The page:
In order to develop a user experience that will satisfy customers, product managers need to take part in customer interviews to collect user feedback and interpret customer needs by both taking what they say at face value and inferring needs from their feedback. A product manager will work closely with the customer support team to determine key pain points that the current product is not addressing, and how to create solutions to address this customer feedback. 

  1. Acts as an Advocate

The role description for a product manager includes the responsibility to advocate for customers and their needs. If there are issues with product-market fit, the product manager must advocate for what the customer wants.

It can be all too easy for the engineering team to think that what they build as a solution will be understood by the customers without further guidance. A successful product manager will be able to point to customer feedback to determine whether the best possible user experience is delivered to the customer. 

A product manager will always keep the business goals in mind and play a key role in the decision-making process to ensure that the product meets the needs of a customer.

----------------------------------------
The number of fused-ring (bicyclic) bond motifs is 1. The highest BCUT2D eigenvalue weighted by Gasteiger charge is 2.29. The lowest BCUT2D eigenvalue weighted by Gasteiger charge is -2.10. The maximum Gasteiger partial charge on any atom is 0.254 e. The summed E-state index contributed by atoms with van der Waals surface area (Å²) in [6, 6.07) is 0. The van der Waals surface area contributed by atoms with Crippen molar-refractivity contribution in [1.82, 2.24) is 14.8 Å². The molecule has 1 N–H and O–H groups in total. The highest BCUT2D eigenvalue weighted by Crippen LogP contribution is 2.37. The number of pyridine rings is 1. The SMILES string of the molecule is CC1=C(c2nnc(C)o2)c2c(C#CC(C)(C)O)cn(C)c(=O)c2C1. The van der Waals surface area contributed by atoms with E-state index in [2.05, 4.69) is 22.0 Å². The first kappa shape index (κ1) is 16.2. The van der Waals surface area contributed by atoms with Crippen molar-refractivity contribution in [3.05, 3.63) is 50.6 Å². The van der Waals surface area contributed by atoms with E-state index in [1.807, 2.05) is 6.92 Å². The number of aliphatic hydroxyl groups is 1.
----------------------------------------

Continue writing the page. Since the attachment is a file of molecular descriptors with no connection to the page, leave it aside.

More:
1. Gathers the Team

There are many players in the product management process and the product manager needs to make sure that engineering, sales, marketing, and customer service are working as a team to meet the business case and customer goals.

A product manager must know how to ensure effective cross-functionality between teams. This requires strong communication guidelines to ensure that everyone is on the same page in regards to the overall product vision. 

  1. Tests Programs

As the product gets closer to the end, product managers are responsible for running the beta and pilot programs. They will also repeatedly review work that is completed and make sure the product is meeting customer expectations, as well as oversee iterations of the product as needed.